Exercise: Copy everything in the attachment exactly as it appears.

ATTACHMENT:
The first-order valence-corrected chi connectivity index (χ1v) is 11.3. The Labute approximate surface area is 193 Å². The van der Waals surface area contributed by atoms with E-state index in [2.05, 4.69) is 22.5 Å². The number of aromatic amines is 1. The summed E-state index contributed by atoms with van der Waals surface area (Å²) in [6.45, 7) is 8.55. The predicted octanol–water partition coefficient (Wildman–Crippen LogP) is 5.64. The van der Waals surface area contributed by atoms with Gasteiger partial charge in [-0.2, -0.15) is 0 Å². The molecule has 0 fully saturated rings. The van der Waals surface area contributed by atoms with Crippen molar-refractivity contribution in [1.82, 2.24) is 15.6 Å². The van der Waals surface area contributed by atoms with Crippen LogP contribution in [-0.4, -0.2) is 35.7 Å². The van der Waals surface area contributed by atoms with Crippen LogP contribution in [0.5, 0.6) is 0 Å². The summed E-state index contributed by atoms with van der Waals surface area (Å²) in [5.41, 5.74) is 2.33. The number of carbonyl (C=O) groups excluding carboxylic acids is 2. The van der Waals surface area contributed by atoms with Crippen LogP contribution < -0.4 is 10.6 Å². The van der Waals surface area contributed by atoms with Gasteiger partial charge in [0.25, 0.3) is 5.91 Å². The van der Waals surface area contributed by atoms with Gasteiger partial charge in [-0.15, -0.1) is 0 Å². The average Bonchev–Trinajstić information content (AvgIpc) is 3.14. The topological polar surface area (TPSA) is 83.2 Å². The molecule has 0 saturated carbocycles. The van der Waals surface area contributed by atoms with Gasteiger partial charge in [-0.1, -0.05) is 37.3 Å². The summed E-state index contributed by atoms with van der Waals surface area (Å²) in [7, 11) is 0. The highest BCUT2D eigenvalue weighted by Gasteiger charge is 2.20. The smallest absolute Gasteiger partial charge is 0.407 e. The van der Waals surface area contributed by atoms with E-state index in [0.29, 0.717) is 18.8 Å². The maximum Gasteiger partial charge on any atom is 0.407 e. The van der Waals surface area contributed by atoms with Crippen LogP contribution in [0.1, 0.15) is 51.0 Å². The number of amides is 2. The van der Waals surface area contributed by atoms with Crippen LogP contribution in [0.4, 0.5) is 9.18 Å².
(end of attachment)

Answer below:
The first-order valence-corrected chi connectivity index (χ1v) is 11.3. The Labute approximate surface area is 193 Å². The van der Waals surface area contributed by atoms with E-state index in [2.05, 4.69) is 22.5 Å². The number of aromatic amines is 1. The summed E-state index contributed by atoms with van der Waals surface area (Å²) in [6.45, 7) is 8.55. The predicted octanol–water partition coefficient (Wildman–Crippen LogP) is 5.64. The van der Waals surface area contributed by atoms with Gasteiger partial charge in [-0.2, -0.15) is 0 Å². The molecule has 0 fully saturated rings. The van der Waals surface area contributed by atoms with Crippen molar-refractivity contribution in [1.82, 2.24) is 15.6 Å². The van der Waals surface area contributed by atoms with Crippen LogP contribution in [-0.4, -0.2) is 35.7 Å². The van der Waals surface area contributed by atoms with Crippen LogP contribution in [0.5, 0.6) is 0 Å². The summed E-state index contributed by atoms with van der Waals surface area (Å²) in [5.41, 5.74) is 2.33. The number of carbonyl (C=O) groups excluding carboxylic acids is 2. The van der Waals surface area contributed by atoms with Crippen LogP contribution < -0.4 is 10.6 Å². The van der Waals surface area contributed by atoms with Gasteiger partial charge in [0.25, 0.3) is 5.91 Å². The van der Waals surface area contributed by atoms with Gasteiger partial charge in [-0.15, -0.1) is 0 Å². The average Bonchev–Trinajstić information content (AvgIpc) is 3.14. The topological polar surface area (TPSA) is 83.2 Å². The molecule has 0 saturated carbocycles. The van der Waals surface area contributed by atoms with Gasteiger partial charge in [-0.1, -0.05) is 37.3 Å². The summed E-state index contributed by atoms with van der Waals surface area (Å²) in [7, 11) is 0. The highest BCUT2D eigenvalue weighted by Gasteiger charge is 2.20. The smallest absolute Gasteiger partial charge is 0.407 e. The van der Waals surface area contributed by atoms with E-state index in [0.29, 0.717) is 18.8 Å². The maximum Gasteiger partial charge on any atom is 0.407 e. The van der Waals surface area contributed by atoms with Crippen LogP contribution in [0.1, 0.15) is 51.0 Å². The number of amides is 2. The van der Waals surface area contributed by atoms with Crippen LogP contribution in [0.4, 0.5) is 9.18 Å².